There is continued discussion about the lack of representation of women over the age of 40 in theatre and on screen. Why? Why are we still having to have these conversations?
It’s 2022. Should we not be closer to reaching our goal of getting better representation for ‘older’ artists? Or even have achieved it? What is stopping us?
It is clear to see that there is a lack of older women on stage and screen and this needs to be challenged.
The roles available for those 40 and over are often on the periphery or those lucky enough to get cast are often in a mother or grandmother role and made to appear old and frumpy with a stubborn and dull character.
This is not the type of role we want to play. We don’t want to be stereotyped into something we are not. Or given less screen and speaking time than our male counterparts or younger female actors. We want to be leading and driving the action and making a big impact. Being ‘older’ has a major advantage of experience – that’s life and work – which we can bring into each exciting role we play.
We need more strong and empowering roles like The Split’s Hannah Stern played by Nicola Walker (52), Polly Gray in Peaky Blinders played by the late Helen McCrory (52) and Fiona Shaw’s (63) portrayal of Carolyn Martens in Killing Eve.
It has been known for producers to cast younger women in an older role and dress them to look older! Which to me makes no sense when you have an abundance of female actors perfect for the job who are just waiting for an opportunity.
The arts need to be more diverse and mirror real life to give interesting and relatable story lines to viewers and audiences of all ages. By limiting or erasing the true narrative of women aged 40+ from stage and screen, will take away inspiring and motivating stories from all women within this age bracket.
We see unconscious gender bias everywhere and this issue needs to be addressed.
After struggling to get work after having 20 years away looking after her family, actor and writer Nicky Clark founded the ‘Acting Your Age Campaign’ in 2018 to put pressure on the industry to tackle the lack of opportunities for female actors over 40.
The campaign has gained a wealth of support over its four years from famous names, including Amanda Abbington, Frances Barber, David Tennant, Michael Sheen, Emma Thompson and Sally Phillips. Plus backing from organisations, such as The Fawcett Society, Women Over 50 film festival, Women's Equality Party, ERA 50:50 and The Equity Women's Committee.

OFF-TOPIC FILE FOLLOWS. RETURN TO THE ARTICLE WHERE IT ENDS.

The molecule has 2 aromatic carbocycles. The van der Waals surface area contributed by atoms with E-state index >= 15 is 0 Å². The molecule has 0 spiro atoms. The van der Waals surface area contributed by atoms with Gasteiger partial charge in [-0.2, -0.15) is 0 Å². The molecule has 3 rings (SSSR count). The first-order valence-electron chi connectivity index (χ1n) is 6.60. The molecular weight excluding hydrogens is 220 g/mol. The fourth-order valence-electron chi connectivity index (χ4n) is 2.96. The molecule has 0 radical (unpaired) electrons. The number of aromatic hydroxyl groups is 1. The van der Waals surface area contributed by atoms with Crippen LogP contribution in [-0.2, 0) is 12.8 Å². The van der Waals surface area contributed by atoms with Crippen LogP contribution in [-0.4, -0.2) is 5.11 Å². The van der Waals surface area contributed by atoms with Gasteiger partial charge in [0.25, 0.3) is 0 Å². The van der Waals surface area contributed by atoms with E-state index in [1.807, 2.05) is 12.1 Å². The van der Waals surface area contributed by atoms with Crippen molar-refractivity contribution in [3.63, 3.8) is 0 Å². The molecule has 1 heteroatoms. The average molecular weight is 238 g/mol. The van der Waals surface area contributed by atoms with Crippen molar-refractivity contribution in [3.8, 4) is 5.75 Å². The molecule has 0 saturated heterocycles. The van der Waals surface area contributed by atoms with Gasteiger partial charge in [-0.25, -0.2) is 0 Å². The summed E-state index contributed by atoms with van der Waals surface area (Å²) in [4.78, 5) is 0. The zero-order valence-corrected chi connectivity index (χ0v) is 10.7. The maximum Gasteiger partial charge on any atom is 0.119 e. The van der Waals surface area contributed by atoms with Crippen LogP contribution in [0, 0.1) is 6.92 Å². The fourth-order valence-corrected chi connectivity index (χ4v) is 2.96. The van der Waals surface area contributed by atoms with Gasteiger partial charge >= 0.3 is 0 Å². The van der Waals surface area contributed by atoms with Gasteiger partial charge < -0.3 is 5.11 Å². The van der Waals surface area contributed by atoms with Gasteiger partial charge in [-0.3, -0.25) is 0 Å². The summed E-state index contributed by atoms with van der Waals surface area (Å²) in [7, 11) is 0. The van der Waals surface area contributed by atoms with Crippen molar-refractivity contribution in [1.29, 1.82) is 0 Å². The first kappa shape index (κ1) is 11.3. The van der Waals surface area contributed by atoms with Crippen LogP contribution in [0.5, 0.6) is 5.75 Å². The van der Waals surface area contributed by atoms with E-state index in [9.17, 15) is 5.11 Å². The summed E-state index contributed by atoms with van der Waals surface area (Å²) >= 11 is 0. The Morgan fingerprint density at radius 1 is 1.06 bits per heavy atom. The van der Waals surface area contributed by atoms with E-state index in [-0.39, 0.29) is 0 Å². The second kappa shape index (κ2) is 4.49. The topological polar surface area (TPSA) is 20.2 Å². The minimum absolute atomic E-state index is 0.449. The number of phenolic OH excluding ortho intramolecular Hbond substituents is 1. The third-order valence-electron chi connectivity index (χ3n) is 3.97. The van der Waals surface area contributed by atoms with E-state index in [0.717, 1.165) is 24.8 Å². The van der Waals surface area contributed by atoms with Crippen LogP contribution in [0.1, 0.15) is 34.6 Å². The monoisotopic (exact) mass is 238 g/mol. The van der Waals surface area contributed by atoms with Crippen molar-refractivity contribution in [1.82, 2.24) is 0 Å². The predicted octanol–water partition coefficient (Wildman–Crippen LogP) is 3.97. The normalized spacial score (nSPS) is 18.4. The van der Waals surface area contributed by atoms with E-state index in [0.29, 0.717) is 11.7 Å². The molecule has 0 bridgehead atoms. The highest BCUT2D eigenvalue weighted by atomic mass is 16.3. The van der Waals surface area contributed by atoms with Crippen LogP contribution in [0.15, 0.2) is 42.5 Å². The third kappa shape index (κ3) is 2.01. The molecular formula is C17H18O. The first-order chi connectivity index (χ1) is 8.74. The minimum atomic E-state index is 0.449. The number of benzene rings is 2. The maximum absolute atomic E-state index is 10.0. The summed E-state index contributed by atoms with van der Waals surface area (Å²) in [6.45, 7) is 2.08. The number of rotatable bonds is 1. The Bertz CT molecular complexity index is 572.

It has also gained a lot of traction in the media recently. You may have heard Nicky speaking about the campaign on Woman’s Hour last month.
Just last week, Nicky penned an open letter calling for better on-screen representation for women over 45, stating: “Today’s in demand young actress, is tomorrow’s unemployed middle aged actress, and we are fighting to ensure that our generation of excluded women, is the last generation of excluded women.”
This letter, which calls for “a parity pledge” #DontCastHerOut and provides recommendations as to how the industry needs to act, has been signed by more than 100 actors and public figures, including Keeley Hawes, Lesley Manville and Juliet Stevenson.
This is an incredibly powerful campaign with a wealth of professionals and experts behind it, which is bound to make our industry sit up and take notice.
As well as getting older women on screen or stage, it's extremely important to raise their profile in directing, producing and writing roles as well. It is in these positions that they can add real and artistically exciting elements to the casting and storytelling.
We are 100% behind ‘Acting Your Age Campaign’. It is going to be an uphill battle and changes will be slow, but as long as we are all joined up in pushing this campaign to provoke pressure for change and increasing our representation, we will get there.
As Nicky says, "There should be no place for gendered ageism on screen” and we’ll add “and stage” to that!